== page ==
Normally, refugees are obligated to stay away from their home countries for fear of getting their refugee status revoked by the immigration authorities. They have fled their countries to escape the danger of prosecution, imprisonment, or even death.
However, there are cases where refugees have successfully traveled to their home country and have not had their statuses revoked. Court cases show that if provided with sufficient justification, the IRCC may decide in favor of the refugee and allow them to return without the revocation of their status.
What is the "cessation" or "removal" of refugee status? The process refers to the removal of an individual's protected status and associated privileges due to their failure to comply with certain legal requirements. In Canada, an individual’s refugee status can be cessated on any of the following grounds:
Refugees with revoked statuses also become prohibited from entering Canada and are supposed to depart from the country. Any future applications for visas or asylum will be refused unless the Federal Court says otherwise (the action known as “special permission”). “Special permission” cannot be applied for at least one year following the suspension of refugee status.
If the Refugee Protection Division (RPD) suspects that the individual has violated any of the above-mentioned rules, it may investigate and initiate an Application to Cease Refugee Protection (ACRP).
After an ACRP has been initiated, the authorities will also stop the refugee’s citizenship and sponsorship applications.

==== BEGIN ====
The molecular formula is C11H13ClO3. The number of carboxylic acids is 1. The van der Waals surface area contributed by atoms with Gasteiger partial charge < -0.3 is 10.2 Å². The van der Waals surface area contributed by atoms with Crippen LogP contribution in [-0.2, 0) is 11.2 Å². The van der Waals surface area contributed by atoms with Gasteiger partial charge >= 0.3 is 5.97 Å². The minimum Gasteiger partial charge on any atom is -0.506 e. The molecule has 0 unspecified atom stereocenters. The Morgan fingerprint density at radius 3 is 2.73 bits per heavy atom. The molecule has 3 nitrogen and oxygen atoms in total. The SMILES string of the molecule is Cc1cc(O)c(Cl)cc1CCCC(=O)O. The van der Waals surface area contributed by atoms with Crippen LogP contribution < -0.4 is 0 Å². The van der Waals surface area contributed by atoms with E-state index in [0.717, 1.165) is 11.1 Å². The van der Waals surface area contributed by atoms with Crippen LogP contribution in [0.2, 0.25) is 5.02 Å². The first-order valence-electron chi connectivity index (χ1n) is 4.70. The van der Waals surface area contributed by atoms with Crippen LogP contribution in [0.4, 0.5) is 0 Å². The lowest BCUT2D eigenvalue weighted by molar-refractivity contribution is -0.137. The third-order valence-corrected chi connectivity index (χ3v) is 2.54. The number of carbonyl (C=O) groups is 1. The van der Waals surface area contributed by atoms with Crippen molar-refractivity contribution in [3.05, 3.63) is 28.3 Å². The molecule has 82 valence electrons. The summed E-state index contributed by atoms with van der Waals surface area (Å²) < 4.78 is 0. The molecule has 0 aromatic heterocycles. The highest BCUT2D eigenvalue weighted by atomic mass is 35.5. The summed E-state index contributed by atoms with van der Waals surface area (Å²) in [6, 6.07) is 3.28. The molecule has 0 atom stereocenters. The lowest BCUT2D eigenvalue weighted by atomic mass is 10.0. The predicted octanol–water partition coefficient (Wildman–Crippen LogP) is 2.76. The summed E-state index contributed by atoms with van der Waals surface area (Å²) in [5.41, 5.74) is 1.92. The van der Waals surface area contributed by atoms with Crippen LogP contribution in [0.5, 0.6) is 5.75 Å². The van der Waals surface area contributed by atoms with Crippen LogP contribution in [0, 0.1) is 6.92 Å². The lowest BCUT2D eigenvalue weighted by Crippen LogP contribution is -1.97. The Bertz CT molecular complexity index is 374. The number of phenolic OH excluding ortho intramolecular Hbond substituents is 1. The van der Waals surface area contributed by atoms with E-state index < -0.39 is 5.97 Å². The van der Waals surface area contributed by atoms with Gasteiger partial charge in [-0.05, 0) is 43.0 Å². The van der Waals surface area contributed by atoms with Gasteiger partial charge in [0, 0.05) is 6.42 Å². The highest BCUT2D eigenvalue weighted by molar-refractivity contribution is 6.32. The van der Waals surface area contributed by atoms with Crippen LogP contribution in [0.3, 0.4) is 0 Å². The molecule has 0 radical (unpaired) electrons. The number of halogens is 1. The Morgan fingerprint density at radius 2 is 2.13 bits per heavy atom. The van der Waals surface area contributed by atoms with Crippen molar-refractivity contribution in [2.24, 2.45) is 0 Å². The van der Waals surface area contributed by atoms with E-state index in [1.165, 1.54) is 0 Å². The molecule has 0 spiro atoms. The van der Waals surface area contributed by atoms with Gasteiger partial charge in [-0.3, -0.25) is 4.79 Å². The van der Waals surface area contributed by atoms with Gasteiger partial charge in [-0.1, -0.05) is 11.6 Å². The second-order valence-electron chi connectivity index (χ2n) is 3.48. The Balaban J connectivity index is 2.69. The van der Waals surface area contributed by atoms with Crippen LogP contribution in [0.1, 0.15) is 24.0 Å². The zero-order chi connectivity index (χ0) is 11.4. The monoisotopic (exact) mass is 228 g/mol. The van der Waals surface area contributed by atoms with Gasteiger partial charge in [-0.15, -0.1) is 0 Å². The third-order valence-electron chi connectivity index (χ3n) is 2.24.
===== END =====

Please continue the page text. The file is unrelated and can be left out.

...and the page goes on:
Once an ACRP is filed, the refugee will have to attend a hearing before the immigration authorities and the RPD. Both agencies will then decide whether or not the refuge will be allowed to keep their status. A negative decision by the RPD can be retried in the Federal Court of Canada.
The 2019 case of Do Mee Tung v. Public Safety Canada shows you can fight the proposed suspension of refugee status due to traveling to your country of origin.
Ms. Tung petitioned for a review of the removal order placed on her in 2018. Ms. Tung came to Canada from China in 2001 and made a claim for refugee protection. She was granted asylum in 2002 and received permanent residency in 2004. Over the next ten years, Ms. Tung successfully applied for several Chinese passports and traveled to her home country over twelve times.
The RPD nullified Ms. Tung’s refugee status based on her violating the requirements of her status. Her refugee status was revoked and an additional report by the RPD was filed in 2018 recommending a further revocation of Ms. Tung's permanent residency. Ms. Tung was issued with a departure order and was commanded to leave Canada.
In her defense, Ms. Tung stated that since she was and remains a permanent resident of Canada and not a foreign citizen, she cannot be placed under a removal order in the same way that a refugee would.
The judge concluded that although Ms. Tung violated the regulations imposed upon her by her status as a refugee, she also holds the status of a permanent resident of Canada. Permanent residency, as the judge noted, is “analogous to and typically the last step on the road to citizenship.” Permanent residence status affords many of the same rights as citizens and implies the same constitutional protections.
The question of whether or not Ms. Tung should be permitted to continue living in the country was ultimately ordered to be remanded for redetermination by a different decision-maker.